April 11, 2018
This article originally appeared on energy.duke.edu »
In May, as Duke seniors prepare to graduate, there’s another notable class filled with Blue Devils – It’s Forbes’s annual “30 Under 30” list, which recognizes up-and-coming entrepreneurs and innovators in industry.
Fourteen Duke grads were named to the 2018 list, including three in the energy category. Congratulations to Karim Khalil, Hannah Sieber, and Scott Martin, who share their alma mater’s commitment to an accessible, affordable, reliable and clean energy future.
Having first studied mechanical engineering as an undergrad at Duke, Karim Khalil (a 2012 graduate of the Pratt School of Engineering) is now well on his way to his third degree in the discipline as a Ph.D. candidate at MIT, where he co-founded Infinite Cooling with fellow graduate student Maher Damak and faculty member Kripa Varanasi.
Infinite Cooling aims to reduce the considerable water consumption of power plants by using electrical fields to capture and recycle water vapor from evaporative cooling tower systems. The technology promises both economic gains and increased sustainability—and, in some areas of the United States, a solution for the costly regulatory burden of water vapor plume curtailment.
The startup has won many awards, including the 2018 Rice Business Plan Competition, where Infinite Cooling was awarded nearly $500,000 in prizes.
Khalil cites his experience in the Energy and Environment certificate program as helping him to understand the complexities of effecting change in the energy sector. “Technology is one part of the story,” he says, “but you need a policy framework that can be conducive to positive change in the energy space ... [At Duke] I was exposed to energy from all different angles, not just the technical side.”
The foundation for Khalil’s expertise on “the technical side” was laid via a wide array of initiatives at the Pratt School of Engineering, including Summer Research Experiences for Undergraduates (REU) and the Pratt Research Fellows program. Through first-hand exposure to cutting-edge energy research, he says, “I gained my motivation for looking at sustainable energy solutions.”
“There are so many creative things we can do and angles to attack the problem from,” he adds. “There’s no shortage of problems to solve.”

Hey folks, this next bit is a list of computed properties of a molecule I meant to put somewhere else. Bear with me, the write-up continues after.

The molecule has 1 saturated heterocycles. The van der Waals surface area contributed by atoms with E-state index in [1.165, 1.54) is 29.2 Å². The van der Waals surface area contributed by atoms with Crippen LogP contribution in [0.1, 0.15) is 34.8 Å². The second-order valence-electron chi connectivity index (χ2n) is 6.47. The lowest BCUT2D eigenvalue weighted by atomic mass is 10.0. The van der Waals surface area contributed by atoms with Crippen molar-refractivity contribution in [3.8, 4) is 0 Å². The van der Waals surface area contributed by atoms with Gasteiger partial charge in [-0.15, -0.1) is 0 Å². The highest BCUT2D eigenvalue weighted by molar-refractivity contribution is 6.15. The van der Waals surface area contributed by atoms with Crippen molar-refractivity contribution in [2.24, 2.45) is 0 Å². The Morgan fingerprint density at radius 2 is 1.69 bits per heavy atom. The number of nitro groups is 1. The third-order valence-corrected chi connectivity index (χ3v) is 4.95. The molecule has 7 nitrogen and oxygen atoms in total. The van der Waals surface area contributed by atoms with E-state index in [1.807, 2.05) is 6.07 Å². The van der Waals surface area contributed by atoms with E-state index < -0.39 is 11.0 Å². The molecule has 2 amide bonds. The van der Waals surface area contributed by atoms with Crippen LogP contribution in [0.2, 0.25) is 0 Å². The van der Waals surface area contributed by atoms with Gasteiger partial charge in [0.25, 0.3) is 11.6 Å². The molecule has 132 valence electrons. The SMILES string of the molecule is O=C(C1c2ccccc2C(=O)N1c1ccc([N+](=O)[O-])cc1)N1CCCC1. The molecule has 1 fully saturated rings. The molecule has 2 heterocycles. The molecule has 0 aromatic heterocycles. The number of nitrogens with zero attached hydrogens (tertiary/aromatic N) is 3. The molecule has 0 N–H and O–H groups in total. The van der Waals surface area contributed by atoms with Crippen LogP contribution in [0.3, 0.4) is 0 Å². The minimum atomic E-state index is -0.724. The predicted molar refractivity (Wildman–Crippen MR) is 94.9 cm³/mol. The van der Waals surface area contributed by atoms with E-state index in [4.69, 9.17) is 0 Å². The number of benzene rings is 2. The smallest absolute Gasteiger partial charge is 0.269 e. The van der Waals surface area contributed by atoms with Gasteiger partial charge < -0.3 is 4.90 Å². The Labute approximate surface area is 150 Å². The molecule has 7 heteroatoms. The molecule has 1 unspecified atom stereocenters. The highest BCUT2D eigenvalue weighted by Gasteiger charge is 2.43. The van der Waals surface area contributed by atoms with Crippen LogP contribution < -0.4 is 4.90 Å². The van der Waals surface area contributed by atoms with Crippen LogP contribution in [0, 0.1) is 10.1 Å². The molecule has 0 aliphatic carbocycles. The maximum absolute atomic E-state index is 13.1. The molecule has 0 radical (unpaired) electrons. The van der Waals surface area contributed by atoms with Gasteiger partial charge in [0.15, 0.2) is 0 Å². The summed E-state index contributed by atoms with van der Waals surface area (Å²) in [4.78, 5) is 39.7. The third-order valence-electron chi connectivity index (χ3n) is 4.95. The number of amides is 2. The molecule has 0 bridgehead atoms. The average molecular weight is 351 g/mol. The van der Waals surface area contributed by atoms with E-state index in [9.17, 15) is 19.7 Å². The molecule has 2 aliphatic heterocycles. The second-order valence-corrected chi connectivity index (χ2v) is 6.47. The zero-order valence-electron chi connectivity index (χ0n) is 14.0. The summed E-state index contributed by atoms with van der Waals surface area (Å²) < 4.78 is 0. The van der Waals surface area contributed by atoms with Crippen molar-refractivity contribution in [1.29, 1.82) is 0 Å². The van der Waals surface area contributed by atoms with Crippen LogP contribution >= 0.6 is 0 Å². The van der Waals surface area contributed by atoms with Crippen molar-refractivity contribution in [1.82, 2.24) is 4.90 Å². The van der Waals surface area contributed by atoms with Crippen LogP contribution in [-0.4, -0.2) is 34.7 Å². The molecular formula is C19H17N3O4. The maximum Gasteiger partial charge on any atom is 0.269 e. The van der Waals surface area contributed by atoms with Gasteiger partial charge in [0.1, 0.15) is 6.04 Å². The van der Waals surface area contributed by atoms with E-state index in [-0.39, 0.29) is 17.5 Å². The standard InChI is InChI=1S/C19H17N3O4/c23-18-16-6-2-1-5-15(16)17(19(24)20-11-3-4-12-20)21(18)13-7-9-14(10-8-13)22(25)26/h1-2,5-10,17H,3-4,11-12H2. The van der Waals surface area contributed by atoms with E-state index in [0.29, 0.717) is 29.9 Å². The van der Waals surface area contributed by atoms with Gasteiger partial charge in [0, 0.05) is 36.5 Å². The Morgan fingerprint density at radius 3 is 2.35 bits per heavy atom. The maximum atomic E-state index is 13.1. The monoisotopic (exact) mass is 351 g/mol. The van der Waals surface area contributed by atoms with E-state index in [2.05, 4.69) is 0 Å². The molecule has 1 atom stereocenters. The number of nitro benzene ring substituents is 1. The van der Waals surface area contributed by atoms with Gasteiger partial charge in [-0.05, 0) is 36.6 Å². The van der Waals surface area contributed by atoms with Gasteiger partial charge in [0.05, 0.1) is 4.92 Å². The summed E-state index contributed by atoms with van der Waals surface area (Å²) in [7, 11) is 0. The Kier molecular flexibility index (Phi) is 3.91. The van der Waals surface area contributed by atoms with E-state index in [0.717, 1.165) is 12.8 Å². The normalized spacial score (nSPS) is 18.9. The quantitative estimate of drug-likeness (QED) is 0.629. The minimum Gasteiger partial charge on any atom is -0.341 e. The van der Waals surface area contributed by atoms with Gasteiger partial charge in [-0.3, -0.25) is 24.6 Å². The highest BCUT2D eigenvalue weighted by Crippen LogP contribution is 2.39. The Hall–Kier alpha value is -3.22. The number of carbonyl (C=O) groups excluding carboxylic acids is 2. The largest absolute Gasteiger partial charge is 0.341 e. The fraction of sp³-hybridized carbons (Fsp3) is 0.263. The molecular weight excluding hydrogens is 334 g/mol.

For Hannah Sieber (a 2013 graduate of Trinity College of Arts & Sciences), co-founder and COO of EcoFlow Tech, reliable access to energy is the core problem, and also a matter of principle—as Hannah says, “Energy is an axiom of equality.”
As a sophomore at Duke, Sieber joined a DukeEngage project in Nicaragua, working with women in small communities across the country to assess their business development needs. Among the needs she discovered, energy access was perhaps most starkly illustrated—regular power outages limited use of typical business tools like computers and phones, but also compromised crucial infrastructure, rendering water pumps and medical equipment temporarily inoperative.
EcoFlow Tech’s first product to market, the RIVER mobile power station, is designed to fill such service gaps, and the company has made its corporate mission to “foster inclusion and help raise standards of living in areas of the world where power shortages stunt growth and development.” Sieber credits a range of Duke experiences—from DukeEngage to working in Durham Public Schools as leader of the Duke chapter of One Laptop per Child—with strengthening her desire for community engagement and social impact. Through her involvement with organizations like the Duke Association for Business Oriented Women and the Coach K Center on Leadership and Ethics, she connected those impulses with an entrepreneurial spirit.
Sieber double-majored in Asian and Middle Eastern studies and international comparative studies at Duke. Her coursework introduced her to the interrelation of food systems and energy systems, as well as the impact of energy on cultural trends in China, among other topics. She moved to China shortly after graduation, and now splits time between San Francisco and Shenzhen as EcoFlow Tech readies two more industry-first products for release this year.
Scott Martin (a 2014 graduate of the Pratt School of Engineering) launched his career a little closer to campus—he’s right down the road here in Durham. Like Khalil, he majored in mechanical engineering and earned the Energy and Environment certificate.